It’s 3 a.m. and it’s cold. Not just outside, but in the tent. In fact, it’s now creeping into your sleeping bag. You’re wearing everything you brought, including your sunglasses, extra underwear and yesterday’s dirty socks, but the cold keeps coming. Short of getting up and running back to the car screaming, you’re out of ideas. You lie there on the fringe of full-on shivering, hoping you don’t wake your tent mate with your slow, spoon-like advances in the search for warmth.

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What really gets you is that you’re in a sleeping bag rated to 20 F, and it’s only 25 F outside. You should be fine, right?

The answer is a definitive “maybe.” In fact, there are so many variables that affect how warm you sleep while camping, that the rating is just a fraction of the equation for warmth. And if that’s not enough, there is no standard way to rate sleeping bag warmth. However, the EN 13537 Standard that is now used by many sleeping bag manufacturers, including Therm-a-Rest®, is a great step in the right direction.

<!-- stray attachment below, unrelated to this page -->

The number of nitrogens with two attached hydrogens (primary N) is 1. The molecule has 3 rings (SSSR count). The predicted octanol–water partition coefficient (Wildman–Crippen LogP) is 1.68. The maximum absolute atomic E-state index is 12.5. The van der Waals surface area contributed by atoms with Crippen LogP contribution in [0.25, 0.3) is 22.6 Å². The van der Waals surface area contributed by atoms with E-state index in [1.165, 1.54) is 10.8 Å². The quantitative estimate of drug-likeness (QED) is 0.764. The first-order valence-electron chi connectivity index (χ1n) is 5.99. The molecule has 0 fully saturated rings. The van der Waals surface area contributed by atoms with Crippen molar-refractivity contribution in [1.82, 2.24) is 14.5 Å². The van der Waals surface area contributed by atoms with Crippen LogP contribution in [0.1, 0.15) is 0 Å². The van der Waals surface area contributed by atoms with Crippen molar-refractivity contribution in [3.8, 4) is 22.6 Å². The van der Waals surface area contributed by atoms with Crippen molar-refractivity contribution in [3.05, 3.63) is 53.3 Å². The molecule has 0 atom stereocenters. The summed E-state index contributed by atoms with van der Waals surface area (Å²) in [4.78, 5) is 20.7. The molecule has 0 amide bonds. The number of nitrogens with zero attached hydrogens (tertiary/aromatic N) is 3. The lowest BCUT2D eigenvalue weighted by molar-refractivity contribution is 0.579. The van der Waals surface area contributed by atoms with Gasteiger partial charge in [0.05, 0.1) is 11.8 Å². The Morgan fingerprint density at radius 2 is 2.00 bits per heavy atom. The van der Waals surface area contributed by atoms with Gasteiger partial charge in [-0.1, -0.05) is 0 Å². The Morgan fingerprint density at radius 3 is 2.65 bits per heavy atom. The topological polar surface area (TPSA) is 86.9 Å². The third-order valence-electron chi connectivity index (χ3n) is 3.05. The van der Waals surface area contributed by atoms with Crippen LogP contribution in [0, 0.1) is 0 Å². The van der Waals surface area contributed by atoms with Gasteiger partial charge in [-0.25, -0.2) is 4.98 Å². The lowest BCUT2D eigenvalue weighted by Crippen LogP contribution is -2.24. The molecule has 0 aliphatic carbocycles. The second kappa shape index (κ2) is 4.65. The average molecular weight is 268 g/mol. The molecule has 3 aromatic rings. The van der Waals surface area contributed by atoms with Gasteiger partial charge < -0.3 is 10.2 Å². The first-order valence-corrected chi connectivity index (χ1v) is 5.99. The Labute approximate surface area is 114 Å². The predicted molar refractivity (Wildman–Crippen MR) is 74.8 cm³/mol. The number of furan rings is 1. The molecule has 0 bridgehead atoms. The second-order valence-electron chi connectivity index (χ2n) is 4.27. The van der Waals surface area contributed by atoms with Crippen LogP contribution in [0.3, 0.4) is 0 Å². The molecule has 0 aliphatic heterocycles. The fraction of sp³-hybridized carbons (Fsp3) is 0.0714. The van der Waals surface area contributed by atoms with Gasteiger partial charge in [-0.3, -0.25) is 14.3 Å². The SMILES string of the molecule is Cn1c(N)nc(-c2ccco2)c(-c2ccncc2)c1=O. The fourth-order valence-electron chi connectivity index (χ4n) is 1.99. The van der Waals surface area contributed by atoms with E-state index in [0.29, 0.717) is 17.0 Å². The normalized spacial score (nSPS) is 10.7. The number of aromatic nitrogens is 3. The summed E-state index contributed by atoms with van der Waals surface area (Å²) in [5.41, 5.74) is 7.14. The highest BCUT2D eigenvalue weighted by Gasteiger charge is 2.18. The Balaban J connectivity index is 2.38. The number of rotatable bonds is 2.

“EN13537 is the only agreed-on calculation for translating insulation value to a temperature range, based on extensive physiological research,” says Jim Giblin, Therm-a-Rest’s Sleeping Bag Category Director.

So let’s take a moment to explain what the EN test procedure is, what its limitations are, how to interpret the numbers, and how you can use them to make sure you get the best bag for your needs.

The Test

Used exclusively for hooded sleeping bags, the EN 13537 Standard was developed in Europe (EN stands for European Norm) and is a standard for all sleeping bags sold there. An ASTM standard was used previously here in the US, but was primarily designed to make controlled comparisons of material performance, and wasn’t built to provide a specific rating per se. The numbers most manufacturers used came from that test, but were pretty subjective, and have no doubt resulted in misleading bag ratings and some awkward, unplanned spooning.

While there are some incredibly specific requirements for both tests, broadly speaking, both involve tucking a sensor-rich, heated manikin into a sleeping bag, and placing them in a cold chamber on a basic foam mat. Each manikin wears what most of us would sleeping – a thin base layer (the standard actually says “track suit” believe it or not).

As temperatures drop in the cold chamber, corresponding measurements are taken from the manikin. In a nutshell, the test is looking for key benchmarks like when the manikin’s heat accumulates in the sleeping bag, the range where its temperature remains relatively steady, the point at which heat begins to be lost, and then when it is lost at a rate where the bag is deemed no longer effective, and continued use would put the user at risk. The results are tallied and the ranges of Comfort, Transition and Risk are established, along with the defining limits of these ranges, Comfort, Limit and Extreme, respectively.